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    Replies
    1. David,
      I mailed 42 VHS tapes this morning to Lotus Media in Washington state this morning. A very heavy box. The content on these tapes will be transferred to a tiny 128 GB flash drive. I'll let you know how it works out.
      Ron

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  2. Ron,

    I never went in for the Video Cameras. I use to chuckle at the people holding these huge devices on their shoulder at various events. I preferred still photos, because I would look at these from time to time. I use to have a movie camera, before the VHS days. I took some films, but it was a pain to set up the projector and I hardly ever looked at them. I still have these and a few from my father-in-law. I keep thinking about having them converted and there is a place not far from me that does that kind of thing. Of course, the cost factor will determine whether I ever do or not.

    Larry

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    Replies
    1. Larry,
      I also have the 8mm films which I had converted to a VHS format. Now I'm converting those VHS tapes to a flash drive. I skipped the CD conversion. I hope this is the last conversion for these timeless memories.
      Ron

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  3. I think my son is doing something like this. I'm not quite sure, but he took, uh, borrowed my VCR to do it. Yes, I still have a VCR. I am a totally techno challenged so I don't understand a lot of this. Of course, trying to read this through acid covered glass shards (eye injections yesterday) makes it a bit harder :)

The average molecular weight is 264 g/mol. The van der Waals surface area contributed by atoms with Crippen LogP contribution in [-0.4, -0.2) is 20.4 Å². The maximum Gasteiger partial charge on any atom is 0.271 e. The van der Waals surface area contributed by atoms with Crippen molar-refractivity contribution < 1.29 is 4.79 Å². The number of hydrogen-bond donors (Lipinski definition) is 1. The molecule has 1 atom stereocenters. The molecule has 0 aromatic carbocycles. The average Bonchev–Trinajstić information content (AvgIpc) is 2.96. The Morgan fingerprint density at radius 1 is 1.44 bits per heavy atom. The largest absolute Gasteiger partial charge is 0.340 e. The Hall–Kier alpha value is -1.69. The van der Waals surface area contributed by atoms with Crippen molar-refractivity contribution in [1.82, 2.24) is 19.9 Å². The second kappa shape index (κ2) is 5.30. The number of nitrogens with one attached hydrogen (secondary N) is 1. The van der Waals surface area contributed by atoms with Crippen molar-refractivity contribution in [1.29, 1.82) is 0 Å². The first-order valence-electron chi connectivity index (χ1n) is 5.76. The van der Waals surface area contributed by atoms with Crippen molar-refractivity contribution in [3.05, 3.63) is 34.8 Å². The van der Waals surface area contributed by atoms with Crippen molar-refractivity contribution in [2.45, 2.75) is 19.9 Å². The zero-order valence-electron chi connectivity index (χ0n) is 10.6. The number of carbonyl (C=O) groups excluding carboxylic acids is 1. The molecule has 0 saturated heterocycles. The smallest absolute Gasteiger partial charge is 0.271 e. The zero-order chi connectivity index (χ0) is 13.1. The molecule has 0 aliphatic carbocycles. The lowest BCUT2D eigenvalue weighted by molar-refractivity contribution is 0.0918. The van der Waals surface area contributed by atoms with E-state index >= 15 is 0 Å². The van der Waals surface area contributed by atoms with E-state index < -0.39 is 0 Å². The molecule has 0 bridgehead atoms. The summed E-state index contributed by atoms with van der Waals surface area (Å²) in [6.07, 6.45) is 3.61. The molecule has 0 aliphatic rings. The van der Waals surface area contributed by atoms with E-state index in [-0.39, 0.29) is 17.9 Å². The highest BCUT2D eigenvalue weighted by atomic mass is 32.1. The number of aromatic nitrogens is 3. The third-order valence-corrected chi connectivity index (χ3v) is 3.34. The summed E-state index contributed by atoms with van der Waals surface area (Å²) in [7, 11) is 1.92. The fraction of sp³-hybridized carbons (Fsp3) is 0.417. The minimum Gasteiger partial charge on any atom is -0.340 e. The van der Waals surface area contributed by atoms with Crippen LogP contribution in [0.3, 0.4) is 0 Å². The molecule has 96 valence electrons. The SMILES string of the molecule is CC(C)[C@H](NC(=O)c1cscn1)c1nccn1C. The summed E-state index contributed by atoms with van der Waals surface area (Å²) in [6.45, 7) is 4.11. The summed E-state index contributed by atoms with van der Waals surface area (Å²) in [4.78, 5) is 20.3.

One more thing, did your family catch you practicing your "gay lifestyle" while laying on a gravestone or something? Good grief!

    ReplyDelete
    Replies
    1. Deedles,
      I think my distant relatives up who lives in those mountains saw my blog which of course you know I'm not a closeted gay. I came out of that closet in 1964 and have never looked back. I think what the problem with my homophobic relatives is that they are afraid of anything different. What they don't realize is that there are just as many gays in their idyllic setting as there are in more metropolitan areas. Of course those gays in the mountains stay in the closet which they are forced to do by the rampant homophobia that is alive and well in those isolated mountains.
      Ron